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Witness Tampering: Definition, Laws & Examples

Instructor: Vericia Miller

Vericia has a masters in criminal justice.

In this lesson, we will learn about and give examples of witness tampering. We will also discuss the severity of the crime and consequences that can be issued depending on the charges received in court.

Witness Tampering

Tim is arrested for possession of a firearm with the intent to endanger life. As a close friend of Tim's for the last ten years, not only do you know that he is a member of a local gang, but you are also his closest confidant. You receive a summons from the court to testify in his trial. One week before the court date, you receive a phone call from Tim asking you to lie during your testimony. You're scared, and although you don't want to see your friend go to prison, you also don't want to commit perjury on the stand either. Tim can tell by the tone in your voice that you're uneasy, so he threatens you by saying, ''If you don't do this for me, I promise you'll be sorry.'' This is a clear example of witness tampering.

Witness tampering is when a witness has been threatened or dissuaded in some way to not accurately testify against the offender. When a witness is influenced to not testify at all, or is convinced to skew the testimony so that it leans in the offender's favor, tampering is evident. In the example concerning Tim, a verbal threat was used to intimidate the witness from testifying honestly. One can be intimidated or influenced in many different ways; bribing someone with cash, threatening someone through social media, and even worse, using violent force to prevent a witness from testifying altogether. It is important to note that the term ''witness tampering'' is a bit of a misnomer because crime victims can also be threatened not to testify; it can also happen in both criminal and civil cases.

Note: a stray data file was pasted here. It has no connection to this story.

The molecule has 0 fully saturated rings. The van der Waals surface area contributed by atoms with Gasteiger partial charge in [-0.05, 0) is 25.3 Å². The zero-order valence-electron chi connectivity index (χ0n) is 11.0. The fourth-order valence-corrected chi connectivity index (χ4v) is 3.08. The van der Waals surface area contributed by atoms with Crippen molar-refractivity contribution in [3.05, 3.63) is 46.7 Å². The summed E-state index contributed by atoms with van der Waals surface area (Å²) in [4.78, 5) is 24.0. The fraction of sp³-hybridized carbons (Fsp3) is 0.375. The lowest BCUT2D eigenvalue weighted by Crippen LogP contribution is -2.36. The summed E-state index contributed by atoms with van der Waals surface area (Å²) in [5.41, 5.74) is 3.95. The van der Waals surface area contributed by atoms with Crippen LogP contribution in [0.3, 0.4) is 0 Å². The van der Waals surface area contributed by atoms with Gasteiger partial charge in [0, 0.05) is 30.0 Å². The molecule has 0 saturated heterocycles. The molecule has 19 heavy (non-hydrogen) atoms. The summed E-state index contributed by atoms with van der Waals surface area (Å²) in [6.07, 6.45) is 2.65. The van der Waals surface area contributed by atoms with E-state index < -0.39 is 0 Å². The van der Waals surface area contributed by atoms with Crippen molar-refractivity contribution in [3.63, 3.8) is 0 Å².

Witness tampering is a very serious crime because it can negatively impact the outcome of a case. It can prevent justice from being served, cause a dangerous person to be acquitted, and is a slap in the face to the victims of crime who deserve to be vindicated. Tampering is typically considered a misdemeanor, but can be a felony if the offender has a prior tampering conviction on his record or if force was used to influence the witness. Every state has different rules regarding the consequences a person receives when charged with tampering. If charged and convicted with misdemeanor tampering in the state of California, you can face up to a year in jail, a hefty fine, and possibly a 10-year restriction on carrying a firearm. When it's a felony tampering charge, you can be imprisoned for up to 10 years or more. As a victim of tampering in any way, you should get in contact with local law enforcement or an attorney.

Example of Tampering: Maui Police Officer

In October of 2015, Sgt. Ahuna assisted his cousin Kaina (who was also in law enforcement) in bribing a witness who was set to testify against fellow Maui Police Officer Maldanado. The witness was a driver who was pulled over for a routine traffic stop. According to the driver, Maldanado stole $1800 from him during the stop. The very next day, the driver reported the incident. Maldanado was likely afraid of losing his job and being accused of doing something that's unethical on anyone's terms, but particularly by someone who is paid to uphold the law. Officers Maldanado and Kaina told Sgt. Ahuna what happened, including their plan to bribe the driver with money. Although Ahuna was originally not in agreement and tried to change their minds, he still participated by driving Kaina to an area close to the driver's home, who followed through with the bribe attempt.

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